Cage the Elephant’s Brad Shultz | Being Honest with Yourself

 Cage-the-Elephant 75I think the difference is, on this record, we weren’t trying to prove anything, except to ourselves.

Cage-the-Elephant 500

The elephant has been released.

Melophobia, Cage the Elephant’s most recent endeavor, blends their classic garage rock sound with innovative track twists, displaying evolution and originality.

I spoke with Brad Shultz, Cage the Elephant’s rhythm guitar player and brother of lead vocalist, Matt Shultz, to talk tour, inspiration, and evolution. He explains, for this album, “It was about us being honest with ourselves.” This honest approach really paid off and is exactly what sets Melophobia apart from previous records.

Lyrics like “I’m so tired of the demands in this world/ her nagging voice/ the songs she sings,” — featured as a spoken word piece on the track “Teeth” — is one example of the blunt tones this album interlaces. The track “Spiderhead,” one of Brad’s favorite tracks on the album, is also set apart on the album.

“We just wanted to find a really cool way to transition into that last ending part — where it develops into that 50’s style — we experimented a lot, but that was the one way that really stuck out to us,” Brad said. “It sounds a little cliché but you just get this feeling inside when something is perfectly right.”

Getting the lyrics “perfectly right” has always been a struggle for the band, but a new goal of replacing forced poetry with raw language altered the definition of right. I asked about where this honesty stems from.

“Matt was really striving lyrically to not have honesty suffer because of poetics. He wanted to portray something through his lyrics and realized that he didn’t always have to be so poetic with the way he went about it,” Brad said. “On this record, we didn’t want to — not that we were just settling for stuff on our other two records — settle for anything. We really wanted to make a point to be hypercritical of ourselves.”

In order to fully see this band’s progressive nature, you have to understand where they started.

“We are from Bowling Green, Kentucky, a town of like 40,000 people, and when we first started writing songs, it was just to play for people at parties,” Brad said. “Matt and I would come up with a song in like a week and be like, ‘yes, now we get to go to a party and jam out to this.’”

Next the band moved to England and lived in London for about two years.

“We strived to pull ourselves out of that little Kentucky box,” Brad said. “A lot of people wrote us off as a one hit wonder band, and so we were really striving to grow musically and show people that we were more than that.”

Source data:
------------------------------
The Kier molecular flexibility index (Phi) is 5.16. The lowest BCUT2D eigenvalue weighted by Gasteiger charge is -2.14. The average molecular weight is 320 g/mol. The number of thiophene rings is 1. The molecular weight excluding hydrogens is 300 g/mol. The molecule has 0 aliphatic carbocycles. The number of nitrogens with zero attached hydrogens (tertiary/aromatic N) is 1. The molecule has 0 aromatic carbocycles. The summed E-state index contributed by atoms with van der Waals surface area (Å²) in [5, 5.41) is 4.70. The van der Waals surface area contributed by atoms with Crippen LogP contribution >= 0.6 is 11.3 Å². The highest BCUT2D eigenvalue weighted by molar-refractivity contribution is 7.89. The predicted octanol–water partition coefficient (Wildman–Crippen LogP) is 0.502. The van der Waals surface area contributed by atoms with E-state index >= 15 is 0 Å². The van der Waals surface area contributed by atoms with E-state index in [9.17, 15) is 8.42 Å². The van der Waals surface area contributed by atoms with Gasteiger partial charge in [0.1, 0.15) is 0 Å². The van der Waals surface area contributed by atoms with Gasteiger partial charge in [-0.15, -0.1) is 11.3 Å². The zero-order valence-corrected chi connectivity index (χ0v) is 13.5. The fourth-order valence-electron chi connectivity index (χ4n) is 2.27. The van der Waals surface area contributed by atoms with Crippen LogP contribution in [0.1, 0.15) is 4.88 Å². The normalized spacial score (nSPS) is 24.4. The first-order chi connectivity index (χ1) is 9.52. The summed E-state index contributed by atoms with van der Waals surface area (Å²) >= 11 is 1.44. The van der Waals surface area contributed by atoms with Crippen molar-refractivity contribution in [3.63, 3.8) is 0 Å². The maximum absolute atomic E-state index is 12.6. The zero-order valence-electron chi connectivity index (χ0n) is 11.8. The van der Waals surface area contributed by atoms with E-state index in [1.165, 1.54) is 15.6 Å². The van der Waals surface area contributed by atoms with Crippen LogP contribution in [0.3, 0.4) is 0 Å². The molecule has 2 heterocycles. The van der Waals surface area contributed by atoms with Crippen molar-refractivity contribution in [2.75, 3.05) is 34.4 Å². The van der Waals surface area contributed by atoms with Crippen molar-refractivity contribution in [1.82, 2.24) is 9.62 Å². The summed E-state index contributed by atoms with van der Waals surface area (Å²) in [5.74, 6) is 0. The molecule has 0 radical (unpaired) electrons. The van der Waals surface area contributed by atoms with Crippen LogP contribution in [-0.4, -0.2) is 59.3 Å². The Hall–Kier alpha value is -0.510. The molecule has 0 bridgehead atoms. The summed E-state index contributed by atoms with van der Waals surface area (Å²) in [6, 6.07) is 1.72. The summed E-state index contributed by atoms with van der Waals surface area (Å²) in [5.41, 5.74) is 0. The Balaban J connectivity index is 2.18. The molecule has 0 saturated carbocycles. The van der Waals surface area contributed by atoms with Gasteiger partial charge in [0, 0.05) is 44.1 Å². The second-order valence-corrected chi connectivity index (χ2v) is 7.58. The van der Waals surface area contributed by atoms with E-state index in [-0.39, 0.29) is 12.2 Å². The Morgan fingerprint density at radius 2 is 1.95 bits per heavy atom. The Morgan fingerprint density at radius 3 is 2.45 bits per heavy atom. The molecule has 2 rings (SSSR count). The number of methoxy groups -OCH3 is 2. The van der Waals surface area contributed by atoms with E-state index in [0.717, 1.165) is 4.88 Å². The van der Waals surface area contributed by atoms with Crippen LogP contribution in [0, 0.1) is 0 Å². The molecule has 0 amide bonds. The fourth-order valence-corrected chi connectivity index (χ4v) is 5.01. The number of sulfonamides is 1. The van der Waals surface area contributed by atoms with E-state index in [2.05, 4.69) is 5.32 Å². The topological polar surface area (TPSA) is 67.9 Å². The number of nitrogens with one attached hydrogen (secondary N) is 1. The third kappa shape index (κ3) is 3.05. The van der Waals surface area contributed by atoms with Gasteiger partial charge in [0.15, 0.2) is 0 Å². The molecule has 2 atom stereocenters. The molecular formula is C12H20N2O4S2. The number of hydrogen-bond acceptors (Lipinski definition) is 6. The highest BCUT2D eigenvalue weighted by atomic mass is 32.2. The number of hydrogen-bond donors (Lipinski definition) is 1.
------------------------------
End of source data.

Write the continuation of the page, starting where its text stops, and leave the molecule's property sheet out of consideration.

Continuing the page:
During the making of Melophobia, some of the band members cut back on listening to recorded music to look inside for internal inspiration, but this was not the case for Brad.

“I was influenced by bands coming up more than anything … especially bands in the Nashville scene. Nashville has some really cool underground bands like Bad Cop, Plastic Visions, and Ranch Ghost. There are just a ton of really cool bands in Nashville right now.”

The band’s first two albums led to almost five years of non-stop touring. With just a year off, they are back on the road but with a slightly different energy.

“I think the difference is, on this record, we weren’t trying to prove anything, except to ourselves.”

The album title Melophobia is defined as a fear of music.

“That is how the name Melophobia ties into everything. There is this outside fear that has been created I think, on a lot of artists today, whether it be to continue your band’s popularity or critical mass,” Matt said. “There is pressure and subconsciously your heart becomes astray from what you originally started writing music for — just because you love it.”

The tour kicked off in October and has included performances with bands Foals and Queen of the Stone Age. Overall, it’s gotten a lot of positive feedback from fans, as far as Brad can see.

“The crowds have been really receptive,” Brad said. “I have been really surprised that in this short amount of time the record has had that kind of impact on people.”

Looks like honesty may actually be the best policy. | Claire Musial

Cage the Elephant is coming to Pop’s in Sauget, Ill. on Dec. 16.

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